However, we believe that it is necessary to ensure that the Guidelines do not contradict Article 13 CRR that limits the scope of disclosures regarding significant subsidiaries and that enumerates articles of the CRR under which information should be provided. Indeed, article 13 CRR states that “significant subsidiaries of EU parent institutions and those subsidiaries which are of material significance for their local market shall disclose the information specified in articles 437, 438, 440, 442, 450, 451 and 453, on an individual or sub-consolidated basis”.
Regarding differentiated frequency, such as semi-annual and quarterly tables and templates, we consider that an “accompanying narrative” should not be required as it adds to an unnecessary operational burden. Furthermore, the drivers behind significant changes on a Q-o-Q or H-o-H basis could be misguiding”.
Finally, as explained in our general comments, we are not convinced by the interpretation of the articles of the CRR retained by the EBA for requiring separate disclosure related to non-deducted insurance participation. Thus, we advocate for deleting the separate disclosure.
We support the development of key risk metric templates as it is a good step towards increased consistency. We believe that key risk metric templates from the BCBS phase 2 consultation on Pillar III or templates provided by significant subsidiaries could be a good basis to assess further metrics to be covered.
However, we note that the Basel template is still to be finalised and to ensure this standard is applied consistently globally, we believe this is something which should be consulted on after the Basel template is finalised. Affected firms would also benefit from an example template to help facilitate discussion as part of a consultation.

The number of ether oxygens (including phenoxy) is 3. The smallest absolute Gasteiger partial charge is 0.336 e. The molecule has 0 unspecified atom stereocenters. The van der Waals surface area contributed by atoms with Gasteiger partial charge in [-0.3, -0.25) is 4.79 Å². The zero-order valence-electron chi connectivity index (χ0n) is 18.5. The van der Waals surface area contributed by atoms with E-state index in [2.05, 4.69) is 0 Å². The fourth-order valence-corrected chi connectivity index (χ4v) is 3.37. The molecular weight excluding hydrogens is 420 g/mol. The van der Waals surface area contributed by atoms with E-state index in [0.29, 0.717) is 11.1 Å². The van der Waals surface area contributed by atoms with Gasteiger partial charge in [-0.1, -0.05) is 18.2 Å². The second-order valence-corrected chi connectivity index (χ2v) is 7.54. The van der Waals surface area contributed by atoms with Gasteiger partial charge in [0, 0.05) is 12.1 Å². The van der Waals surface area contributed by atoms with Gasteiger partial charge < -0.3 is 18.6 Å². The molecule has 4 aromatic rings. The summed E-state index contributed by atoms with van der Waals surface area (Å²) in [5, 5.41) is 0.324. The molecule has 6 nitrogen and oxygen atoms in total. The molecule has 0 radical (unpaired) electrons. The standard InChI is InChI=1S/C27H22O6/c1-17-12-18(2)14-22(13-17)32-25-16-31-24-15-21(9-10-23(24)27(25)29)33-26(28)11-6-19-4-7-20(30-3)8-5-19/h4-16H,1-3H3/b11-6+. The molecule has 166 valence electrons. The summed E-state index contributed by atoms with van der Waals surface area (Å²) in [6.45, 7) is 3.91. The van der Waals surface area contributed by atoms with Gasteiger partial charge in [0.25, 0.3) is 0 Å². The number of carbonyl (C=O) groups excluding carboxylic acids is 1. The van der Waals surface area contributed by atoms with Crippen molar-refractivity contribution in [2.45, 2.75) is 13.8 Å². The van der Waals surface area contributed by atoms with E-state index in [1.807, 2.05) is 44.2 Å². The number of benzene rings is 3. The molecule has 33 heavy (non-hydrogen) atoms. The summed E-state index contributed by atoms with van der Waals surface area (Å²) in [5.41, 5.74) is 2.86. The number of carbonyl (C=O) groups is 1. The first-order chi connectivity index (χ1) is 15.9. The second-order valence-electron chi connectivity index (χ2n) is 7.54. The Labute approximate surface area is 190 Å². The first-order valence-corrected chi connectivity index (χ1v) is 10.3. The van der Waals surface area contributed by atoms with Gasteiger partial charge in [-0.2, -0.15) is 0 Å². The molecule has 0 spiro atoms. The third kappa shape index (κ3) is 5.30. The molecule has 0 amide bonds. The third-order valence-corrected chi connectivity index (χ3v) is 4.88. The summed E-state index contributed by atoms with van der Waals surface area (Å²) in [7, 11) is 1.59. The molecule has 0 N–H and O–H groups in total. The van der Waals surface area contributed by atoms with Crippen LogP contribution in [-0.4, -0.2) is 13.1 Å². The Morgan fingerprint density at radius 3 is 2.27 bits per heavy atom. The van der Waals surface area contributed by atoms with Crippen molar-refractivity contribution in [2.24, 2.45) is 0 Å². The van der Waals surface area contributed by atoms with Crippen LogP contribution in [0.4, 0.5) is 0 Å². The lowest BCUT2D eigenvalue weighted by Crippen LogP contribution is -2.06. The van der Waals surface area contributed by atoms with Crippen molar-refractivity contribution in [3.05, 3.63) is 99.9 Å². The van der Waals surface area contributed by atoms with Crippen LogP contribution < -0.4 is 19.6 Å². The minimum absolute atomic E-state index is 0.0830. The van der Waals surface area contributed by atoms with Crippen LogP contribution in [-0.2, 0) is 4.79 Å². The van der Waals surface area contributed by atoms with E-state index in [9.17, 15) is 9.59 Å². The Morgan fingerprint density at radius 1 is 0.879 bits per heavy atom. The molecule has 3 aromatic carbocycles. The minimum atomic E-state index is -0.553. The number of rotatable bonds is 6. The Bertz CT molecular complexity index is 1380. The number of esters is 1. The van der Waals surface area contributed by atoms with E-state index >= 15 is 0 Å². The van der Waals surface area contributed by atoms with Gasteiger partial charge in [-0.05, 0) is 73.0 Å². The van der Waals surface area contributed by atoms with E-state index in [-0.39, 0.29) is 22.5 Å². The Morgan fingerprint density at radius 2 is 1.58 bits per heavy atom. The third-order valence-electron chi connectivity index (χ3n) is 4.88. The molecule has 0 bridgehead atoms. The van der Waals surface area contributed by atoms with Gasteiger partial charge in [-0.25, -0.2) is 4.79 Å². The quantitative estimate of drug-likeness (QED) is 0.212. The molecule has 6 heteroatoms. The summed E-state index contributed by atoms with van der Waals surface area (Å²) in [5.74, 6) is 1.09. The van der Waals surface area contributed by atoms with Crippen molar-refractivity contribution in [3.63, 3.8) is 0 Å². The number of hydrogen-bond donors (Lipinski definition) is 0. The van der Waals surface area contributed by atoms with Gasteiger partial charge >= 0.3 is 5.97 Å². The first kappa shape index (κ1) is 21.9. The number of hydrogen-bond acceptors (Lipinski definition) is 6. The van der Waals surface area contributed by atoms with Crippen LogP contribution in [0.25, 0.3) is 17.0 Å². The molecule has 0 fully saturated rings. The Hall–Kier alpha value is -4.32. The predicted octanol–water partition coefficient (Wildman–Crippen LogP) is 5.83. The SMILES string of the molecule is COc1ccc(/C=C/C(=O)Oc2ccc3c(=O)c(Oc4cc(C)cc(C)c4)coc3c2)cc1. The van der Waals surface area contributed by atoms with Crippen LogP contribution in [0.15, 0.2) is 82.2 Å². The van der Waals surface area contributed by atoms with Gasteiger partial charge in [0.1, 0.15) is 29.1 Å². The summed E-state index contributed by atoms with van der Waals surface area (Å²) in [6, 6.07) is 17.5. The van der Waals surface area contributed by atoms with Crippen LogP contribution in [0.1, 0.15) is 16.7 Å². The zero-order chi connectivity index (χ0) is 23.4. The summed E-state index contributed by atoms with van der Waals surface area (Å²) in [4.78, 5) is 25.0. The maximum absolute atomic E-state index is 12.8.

Making available quantitative disclosures in an editable format should be seen as a service that institutions are willing to provide. Therefore, they should be able to decide themselves if they want to provide this service to users and to which extent.
Indeed, issuing disclosures on institutions’ website makes the process more cumbersome. The key issue is to ensure that Pillar 3 data made available in an editable format in addition to the current format of reporting are secured and reliable. Appropriate governance and additional controls over these disclosures need to be set up. Whilst some institutions are already disclosing quantitative disclosure in an editable format, the new channel of information implies that credit institutions would have to deal with issues related to policy, protection of confidential and proprietary information and reliability and security of the data.
Besides, concerning the editable format to be used, institutions should be able to freely decide the editable format that they would use to provide information on their websites.
Banks should decide themselves if they want to provide this service to the users.
Please refer to question 11.
The final guidelines will be probably published at the end of 2016 and will be finalized after further changes will be brought to the final guidelines at the completion of the consultation process. Moreover, by that time, the NCA will not be able to notify to the EBA their compliance with the guidelines.
Banks can only start to implement new requirements once the new requirements have been finalized and once the “comply or explain” has been completed. They need sufficient time to analyze the final templates, assess them and organize themselves internally. Should also be considered the fact that Banks have already launched their works to collect and issue the year end Pillar 3 data.
Besides, we question the relevance of the early implementation of market risk templates as the current disclosures meet the expectations of the market and as the harmonization of the templates can be postponed after the application of the FRTB requirements (due at the end of 2019).
For these reasons, an early publication of the selected templates can only be envisaged on a best effort basis.
Banks should be free to select the templates among those proposed by EBA and possibly to adapt them, and thus in a best effort mode.
Please refer to Question 13.